DR. GROSSMAN: Yes. I was just going to say I do not know how many. I know there is a lot of talk about the contracts unraveling, but because they took so long to get in place and it takes a long time for them to unravel, I am not sure how many physicians are actually no longer employed and have ownership in a practice.

I think in Orange County, there was an example. KPC, I think they were called. They bought out what had been Neb Partners practices. They are losing a ton of money, and now everybody is worried about that, but it has not come undone yet.

MR. FARRELL: Again, my only point is the timing. This is when physician practice groups were the internet industry. You could not buy enough of the stock because it was going. Fortunately, the internet has not completely copied this particular sector, but that helped influence the insurance companies and helped influence the providers in this fast food frenzy to eat every physician you possibly could at ridiculous contracts. So I am actually seeing the opposite. They are divesting as fast as they can and taking enormous losses in the process.

DR. GINSBURG: Good. What proportion of hospital capacity--this is for you, Dennis, in particular--is under financial stress now? That is a meaningful way of saying it.

MR. FARRELL: I think there are really two camps, two answers. For the investor-owned, they are doing terrifically. On the not-for-profit, they are doing extremely poor.

If you want to get a percentage, I do not think in the mid-’90s is an overstatement. It probably is. Again, what defines fiscal stress? If you define fiscal stress that 3 years ago they had so much money falling over themselves, it was arguably immortal given the profits that they were making as "not-for-profits." Much of their investments or much of their revenues have been buffeted by investment as well.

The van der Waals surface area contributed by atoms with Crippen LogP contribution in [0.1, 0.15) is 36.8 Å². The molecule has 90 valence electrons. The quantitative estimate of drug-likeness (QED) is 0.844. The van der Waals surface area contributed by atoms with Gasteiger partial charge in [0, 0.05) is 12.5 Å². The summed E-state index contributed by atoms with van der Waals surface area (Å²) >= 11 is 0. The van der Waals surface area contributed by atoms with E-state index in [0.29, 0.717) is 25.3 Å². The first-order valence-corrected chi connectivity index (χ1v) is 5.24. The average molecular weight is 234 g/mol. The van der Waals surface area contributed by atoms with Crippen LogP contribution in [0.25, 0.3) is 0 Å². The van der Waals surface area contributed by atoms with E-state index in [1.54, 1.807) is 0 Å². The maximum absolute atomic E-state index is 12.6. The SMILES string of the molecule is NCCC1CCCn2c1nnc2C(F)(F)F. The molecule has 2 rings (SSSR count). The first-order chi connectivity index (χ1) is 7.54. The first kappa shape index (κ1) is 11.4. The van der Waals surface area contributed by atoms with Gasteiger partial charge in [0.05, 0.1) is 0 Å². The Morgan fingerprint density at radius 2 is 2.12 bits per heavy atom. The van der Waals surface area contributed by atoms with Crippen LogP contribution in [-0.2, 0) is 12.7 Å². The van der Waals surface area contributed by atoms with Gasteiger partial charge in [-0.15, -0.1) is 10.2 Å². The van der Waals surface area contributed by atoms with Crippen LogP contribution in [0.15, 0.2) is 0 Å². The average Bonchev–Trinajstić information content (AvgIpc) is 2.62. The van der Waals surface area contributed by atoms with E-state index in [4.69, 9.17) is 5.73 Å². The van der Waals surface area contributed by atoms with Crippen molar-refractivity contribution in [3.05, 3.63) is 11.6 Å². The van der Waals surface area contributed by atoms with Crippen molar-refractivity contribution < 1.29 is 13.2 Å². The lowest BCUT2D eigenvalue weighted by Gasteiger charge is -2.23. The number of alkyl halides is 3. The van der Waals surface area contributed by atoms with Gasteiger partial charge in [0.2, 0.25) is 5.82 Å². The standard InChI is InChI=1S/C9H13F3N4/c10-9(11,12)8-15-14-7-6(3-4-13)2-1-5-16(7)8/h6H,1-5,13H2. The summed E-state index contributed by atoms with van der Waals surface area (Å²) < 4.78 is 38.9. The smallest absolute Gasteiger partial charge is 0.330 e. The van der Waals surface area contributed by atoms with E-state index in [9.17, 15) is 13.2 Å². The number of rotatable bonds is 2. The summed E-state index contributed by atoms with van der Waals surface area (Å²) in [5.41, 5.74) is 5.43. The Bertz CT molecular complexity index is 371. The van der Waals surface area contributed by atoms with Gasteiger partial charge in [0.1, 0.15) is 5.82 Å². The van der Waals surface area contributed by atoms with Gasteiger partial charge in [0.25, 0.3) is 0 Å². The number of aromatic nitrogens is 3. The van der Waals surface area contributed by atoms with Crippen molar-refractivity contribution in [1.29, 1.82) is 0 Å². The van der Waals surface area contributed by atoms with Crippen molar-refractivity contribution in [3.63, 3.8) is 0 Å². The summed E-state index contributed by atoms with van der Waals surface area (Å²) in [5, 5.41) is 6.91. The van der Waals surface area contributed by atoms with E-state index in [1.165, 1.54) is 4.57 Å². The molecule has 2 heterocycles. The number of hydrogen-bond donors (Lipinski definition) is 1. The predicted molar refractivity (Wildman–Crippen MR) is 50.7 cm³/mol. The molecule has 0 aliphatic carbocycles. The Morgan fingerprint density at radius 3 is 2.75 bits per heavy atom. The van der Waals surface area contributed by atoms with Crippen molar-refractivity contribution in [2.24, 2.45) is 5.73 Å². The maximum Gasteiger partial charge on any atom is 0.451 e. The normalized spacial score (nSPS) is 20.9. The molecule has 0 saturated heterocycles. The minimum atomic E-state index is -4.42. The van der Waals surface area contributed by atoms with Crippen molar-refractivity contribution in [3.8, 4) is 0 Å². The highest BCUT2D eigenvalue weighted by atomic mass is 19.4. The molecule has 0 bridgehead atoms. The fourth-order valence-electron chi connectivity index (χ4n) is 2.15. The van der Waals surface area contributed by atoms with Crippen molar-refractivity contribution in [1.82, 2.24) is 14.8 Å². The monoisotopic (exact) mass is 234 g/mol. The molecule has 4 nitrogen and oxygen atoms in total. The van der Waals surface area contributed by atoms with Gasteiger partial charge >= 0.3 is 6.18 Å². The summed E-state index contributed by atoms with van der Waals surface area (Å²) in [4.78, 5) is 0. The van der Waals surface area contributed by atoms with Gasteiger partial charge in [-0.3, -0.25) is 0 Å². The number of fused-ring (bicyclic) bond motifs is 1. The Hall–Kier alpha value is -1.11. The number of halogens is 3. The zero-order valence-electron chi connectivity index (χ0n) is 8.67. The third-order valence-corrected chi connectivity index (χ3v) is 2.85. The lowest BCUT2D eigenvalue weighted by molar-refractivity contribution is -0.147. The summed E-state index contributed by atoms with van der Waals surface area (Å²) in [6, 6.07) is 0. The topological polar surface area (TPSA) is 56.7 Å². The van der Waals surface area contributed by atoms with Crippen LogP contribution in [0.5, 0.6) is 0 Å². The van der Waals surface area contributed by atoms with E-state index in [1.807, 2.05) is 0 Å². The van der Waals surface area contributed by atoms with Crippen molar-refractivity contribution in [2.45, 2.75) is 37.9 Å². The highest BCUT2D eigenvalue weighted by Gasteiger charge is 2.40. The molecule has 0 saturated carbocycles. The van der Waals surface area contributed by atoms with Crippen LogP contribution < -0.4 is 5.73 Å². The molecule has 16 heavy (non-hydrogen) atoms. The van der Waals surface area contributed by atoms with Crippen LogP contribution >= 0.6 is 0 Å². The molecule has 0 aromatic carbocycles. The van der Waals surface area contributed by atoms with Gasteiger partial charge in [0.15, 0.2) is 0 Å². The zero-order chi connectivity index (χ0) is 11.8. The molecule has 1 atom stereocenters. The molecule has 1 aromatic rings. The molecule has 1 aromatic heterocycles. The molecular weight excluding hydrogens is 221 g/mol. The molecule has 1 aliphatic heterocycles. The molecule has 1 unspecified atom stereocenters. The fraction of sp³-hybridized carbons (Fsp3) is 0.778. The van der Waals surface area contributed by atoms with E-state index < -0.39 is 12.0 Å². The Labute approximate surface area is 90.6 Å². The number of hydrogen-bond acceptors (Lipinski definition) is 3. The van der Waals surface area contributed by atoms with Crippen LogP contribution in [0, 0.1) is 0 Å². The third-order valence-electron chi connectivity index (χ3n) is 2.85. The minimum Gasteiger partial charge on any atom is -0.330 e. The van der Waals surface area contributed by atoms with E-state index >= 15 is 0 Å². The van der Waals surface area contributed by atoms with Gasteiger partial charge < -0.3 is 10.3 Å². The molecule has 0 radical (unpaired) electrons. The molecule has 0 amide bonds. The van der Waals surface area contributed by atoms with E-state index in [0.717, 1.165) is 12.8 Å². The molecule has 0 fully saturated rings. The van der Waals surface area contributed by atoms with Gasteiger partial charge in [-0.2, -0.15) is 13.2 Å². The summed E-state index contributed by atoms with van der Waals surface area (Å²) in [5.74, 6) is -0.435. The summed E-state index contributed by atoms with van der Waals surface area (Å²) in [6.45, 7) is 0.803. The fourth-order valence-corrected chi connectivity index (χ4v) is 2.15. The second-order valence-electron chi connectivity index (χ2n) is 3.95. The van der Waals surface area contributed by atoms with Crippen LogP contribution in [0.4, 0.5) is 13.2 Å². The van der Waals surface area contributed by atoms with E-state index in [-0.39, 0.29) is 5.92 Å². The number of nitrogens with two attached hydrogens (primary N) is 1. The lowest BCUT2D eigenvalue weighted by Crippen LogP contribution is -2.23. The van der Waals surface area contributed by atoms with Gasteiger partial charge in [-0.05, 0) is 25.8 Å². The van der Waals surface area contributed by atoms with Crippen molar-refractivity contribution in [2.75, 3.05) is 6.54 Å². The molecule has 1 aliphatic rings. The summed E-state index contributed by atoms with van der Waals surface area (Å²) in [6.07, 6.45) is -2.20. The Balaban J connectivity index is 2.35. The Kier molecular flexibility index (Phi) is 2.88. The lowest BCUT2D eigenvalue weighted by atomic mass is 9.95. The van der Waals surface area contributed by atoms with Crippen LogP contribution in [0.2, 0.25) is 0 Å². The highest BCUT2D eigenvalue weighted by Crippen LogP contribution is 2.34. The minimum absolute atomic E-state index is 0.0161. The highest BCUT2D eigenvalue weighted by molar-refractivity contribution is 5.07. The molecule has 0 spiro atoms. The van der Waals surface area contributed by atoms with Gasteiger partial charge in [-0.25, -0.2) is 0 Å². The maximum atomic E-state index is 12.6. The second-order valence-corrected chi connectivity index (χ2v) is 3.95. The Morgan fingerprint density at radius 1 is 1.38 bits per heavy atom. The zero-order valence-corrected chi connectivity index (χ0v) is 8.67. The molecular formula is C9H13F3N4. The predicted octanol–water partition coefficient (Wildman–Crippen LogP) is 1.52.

On a pure operating basis, many of them are absolutely just hemorrhaging. A lot of that hemorrhaging is divesture of the physician practices, divestures of the managed care plans that they opened up because they were going to do it better than the companies that did it for a living, divesture of every other integrated practice, such as the McDonald’s they opened and so forth and so on.

But on a pure operational perspective, they are also doing pretty poor. What we have observed is the investor-owned have really made the quick decisive decisions, have done extraordinarily well; on a pure operations basis, doing very well. We are now seeing evidence that on the not-for-profit side that that practice is being copied. In fact, they will do better as well. "Better" is, again, a term that is ill-defined. We do not believe they will ever return to the levels that they once were, number one, and, number two, again, for the same reasons that were raised before about the mergers of the managed care, they have also gone through significant mergers. We can probably go into it later when we get into the technology aspects, but they are extraordinarily challenged in that area as well.

DR. GINSBURG: Let me go on to capitation of providers by health plans. A few years ago, people expected this to develop quite a bit, and it has not. It may have even declined. I was wondering if anyone has an opinion as to whether the growth of the use of capitation to pay physicians will resume or is it just dead for a long time.